> is broken because you don't know what they will call. If they call a
> public, overriden method (which happens here), then you could be in a
> lot of trouble.
>
> Joshua Bloch describes almost the exact code you have with a big "Don't
> Do This!" sign next to it. It's Item 17: Design and Document for
> Inheritance or Else Prohibit It, in Effective Java 2nd edition.
>
> A couple of classic solutions: use composition instead of inheritance.
> Use a static factory (maybe with a Strategy Pattern to "plug in" the
> exact Model you want).
>
> Composition would use something like the Decorator Pattern. Use a
> concrete class, DefaultModel, instead of an abstract class
> AbstractModel, and wrap the new class around the default one.
>
> But we kinda don't have enough info to help you out of this, it's very
> much a design issue. "indirectCall" is the problem, you can NEVER do
> this and expect it to work well. It must go. What are you really
> trying to do here?


OK, sorry for making that too confusing, my only intention was to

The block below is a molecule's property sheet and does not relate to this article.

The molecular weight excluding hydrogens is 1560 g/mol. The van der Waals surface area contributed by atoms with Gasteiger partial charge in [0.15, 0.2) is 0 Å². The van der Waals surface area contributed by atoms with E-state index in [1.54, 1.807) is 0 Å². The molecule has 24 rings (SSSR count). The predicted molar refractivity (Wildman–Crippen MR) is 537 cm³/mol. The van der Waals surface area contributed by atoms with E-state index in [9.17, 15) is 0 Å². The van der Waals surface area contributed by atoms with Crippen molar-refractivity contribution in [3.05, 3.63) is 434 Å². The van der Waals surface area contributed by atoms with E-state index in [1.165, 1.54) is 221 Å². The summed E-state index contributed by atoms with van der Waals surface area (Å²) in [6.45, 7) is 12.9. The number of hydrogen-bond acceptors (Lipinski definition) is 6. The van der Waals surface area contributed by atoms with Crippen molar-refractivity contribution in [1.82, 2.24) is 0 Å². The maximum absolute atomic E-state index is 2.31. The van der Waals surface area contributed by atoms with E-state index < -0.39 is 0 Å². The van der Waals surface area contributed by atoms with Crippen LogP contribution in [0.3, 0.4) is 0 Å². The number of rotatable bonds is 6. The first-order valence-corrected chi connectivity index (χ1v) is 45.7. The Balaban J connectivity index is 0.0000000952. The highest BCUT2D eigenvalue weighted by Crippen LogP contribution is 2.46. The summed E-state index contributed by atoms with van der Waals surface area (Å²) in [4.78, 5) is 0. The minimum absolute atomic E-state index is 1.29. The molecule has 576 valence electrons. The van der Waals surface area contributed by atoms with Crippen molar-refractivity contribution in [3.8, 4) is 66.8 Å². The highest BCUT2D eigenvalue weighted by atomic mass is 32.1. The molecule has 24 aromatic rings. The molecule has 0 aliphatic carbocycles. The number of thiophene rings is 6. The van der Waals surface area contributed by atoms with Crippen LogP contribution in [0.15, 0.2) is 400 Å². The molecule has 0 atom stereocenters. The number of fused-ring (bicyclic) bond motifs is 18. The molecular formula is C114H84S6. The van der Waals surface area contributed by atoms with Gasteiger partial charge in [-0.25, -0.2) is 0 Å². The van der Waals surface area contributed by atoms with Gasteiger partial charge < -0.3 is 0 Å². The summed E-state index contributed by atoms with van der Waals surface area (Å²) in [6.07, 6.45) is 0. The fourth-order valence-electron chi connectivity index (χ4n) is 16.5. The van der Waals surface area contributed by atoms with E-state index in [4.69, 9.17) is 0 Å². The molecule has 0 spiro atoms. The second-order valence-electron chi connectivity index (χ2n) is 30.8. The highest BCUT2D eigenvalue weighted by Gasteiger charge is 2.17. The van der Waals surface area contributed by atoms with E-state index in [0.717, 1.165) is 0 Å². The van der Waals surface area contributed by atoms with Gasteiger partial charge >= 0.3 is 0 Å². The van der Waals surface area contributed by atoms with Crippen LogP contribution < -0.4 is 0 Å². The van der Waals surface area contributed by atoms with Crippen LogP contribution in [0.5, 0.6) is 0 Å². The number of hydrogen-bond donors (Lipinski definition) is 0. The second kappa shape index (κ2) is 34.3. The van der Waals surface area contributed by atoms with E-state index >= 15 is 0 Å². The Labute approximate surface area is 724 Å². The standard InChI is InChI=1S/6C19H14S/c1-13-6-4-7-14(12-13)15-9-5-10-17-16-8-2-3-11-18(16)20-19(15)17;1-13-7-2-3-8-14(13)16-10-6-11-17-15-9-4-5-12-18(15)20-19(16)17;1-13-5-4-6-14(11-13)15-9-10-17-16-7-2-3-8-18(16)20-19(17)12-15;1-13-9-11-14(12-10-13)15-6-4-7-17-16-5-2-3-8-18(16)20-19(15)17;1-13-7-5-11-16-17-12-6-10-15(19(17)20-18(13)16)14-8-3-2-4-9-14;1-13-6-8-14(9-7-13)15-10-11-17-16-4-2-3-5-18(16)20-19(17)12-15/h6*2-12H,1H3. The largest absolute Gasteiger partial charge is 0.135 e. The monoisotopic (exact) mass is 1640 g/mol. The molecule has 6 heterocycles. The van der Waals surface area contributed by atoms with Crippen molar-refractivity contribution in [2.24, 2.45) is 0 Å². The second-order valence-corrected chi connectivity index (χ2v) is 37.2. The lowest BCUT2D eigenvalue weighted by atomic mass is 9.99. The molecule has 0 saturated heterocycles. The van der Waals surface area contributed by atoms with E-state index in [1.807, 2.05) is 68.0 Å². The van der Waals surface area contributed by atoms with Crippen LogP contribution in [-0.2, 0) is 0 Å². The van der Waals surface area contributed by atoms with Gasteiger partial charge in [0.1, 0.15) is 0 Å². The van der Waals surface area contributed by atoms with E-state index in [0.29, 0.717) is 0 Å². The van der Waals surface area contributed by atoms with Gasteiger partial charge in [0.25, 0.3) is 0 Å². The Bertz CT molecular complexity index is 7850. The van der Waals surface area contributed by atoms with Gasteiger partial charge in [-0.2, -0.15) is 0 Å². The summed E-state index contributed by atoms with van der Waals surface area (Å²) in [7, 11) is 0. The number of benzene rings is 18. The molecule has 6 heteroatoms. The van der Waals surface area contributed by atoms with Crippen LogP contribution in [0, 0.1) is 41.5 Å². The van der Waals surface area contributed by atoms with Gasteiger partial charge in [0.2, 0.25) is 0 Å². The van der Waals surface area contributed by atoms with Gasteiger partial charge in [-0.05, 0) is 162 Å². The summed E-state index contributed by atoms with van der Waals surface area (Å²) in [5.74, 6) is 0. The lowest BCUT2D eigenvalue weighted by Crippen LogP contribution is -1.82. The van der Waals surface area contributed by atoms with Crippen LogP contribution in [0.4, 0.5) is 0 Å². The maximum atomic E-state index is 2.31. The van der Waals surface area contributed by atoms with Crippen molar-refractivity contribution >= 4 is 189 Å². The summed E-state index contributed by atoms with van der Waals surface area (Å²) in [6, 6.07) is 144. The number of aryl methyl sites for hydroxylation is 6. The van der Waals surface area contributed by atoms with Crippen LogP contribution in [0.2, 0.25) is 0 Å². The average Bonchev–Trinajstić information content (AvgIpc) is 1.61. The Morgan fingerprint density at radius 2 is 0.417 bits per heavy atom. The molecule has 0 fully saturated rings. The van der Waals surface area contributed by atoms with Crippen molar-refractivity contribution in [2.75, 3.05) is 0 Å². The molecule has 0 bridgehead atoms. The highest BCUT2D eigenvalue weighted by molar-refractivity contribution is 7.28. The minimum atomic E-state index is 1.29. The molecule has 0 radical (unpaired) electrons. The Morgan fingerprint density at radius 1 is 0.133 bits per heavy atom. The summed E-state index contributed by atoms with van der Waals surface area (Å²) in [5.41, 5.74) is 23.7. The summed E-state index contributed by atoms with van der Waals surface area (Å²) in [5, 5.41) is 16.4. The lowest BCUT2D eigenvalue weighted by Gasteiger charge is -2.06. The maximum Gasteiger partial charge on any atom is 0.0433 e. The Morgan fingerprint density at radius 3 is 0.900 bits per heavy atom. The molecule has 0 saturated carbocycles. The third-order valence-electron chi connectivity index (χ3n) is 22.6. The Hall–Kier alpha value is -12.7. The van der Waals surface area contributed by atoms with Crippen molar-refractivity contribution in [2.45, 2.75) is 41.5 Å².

create a small test case and get things crystal-clear. I have faced
that in two cases.

First was when I derived from DefaultTableModel and overridden a
couple of its methods that make use of internal vectors.

And the second one (which has made me to start this thread) was when I
derived from the JDialog and overridden addXxxx and fireXxx methods.
Because this case is somewhat easier to reproduce I've written a very
small test case that demonstrates my original problem:

import java.beans.PropertyChangeListener;
import java.beans.PropertyChangeSupport;

import javax.swing.JDialog;

class SampleDialog extends JDialog {
private final PropertyChangeSupport propertyChangeSupport;

public SampleDialog(JDialog owner) {
super(owner);
propertyChangeSupport = new PropertyChangeSupport(owner);
}

@Override
public void addPropertyChangeListener(PropertyChangeListener
listener) {
propertyChangeSupport.addPropertyChangeListener(li stener);
}

@Override
public void firePropertyChange(String propertyName, Object
oldValue, Object newValue) {
propertyChangeSupport.firePropertyChange(propertyN ame,
oldValue, newValue);
}
}

public class Test {
public static void main(String[] args) {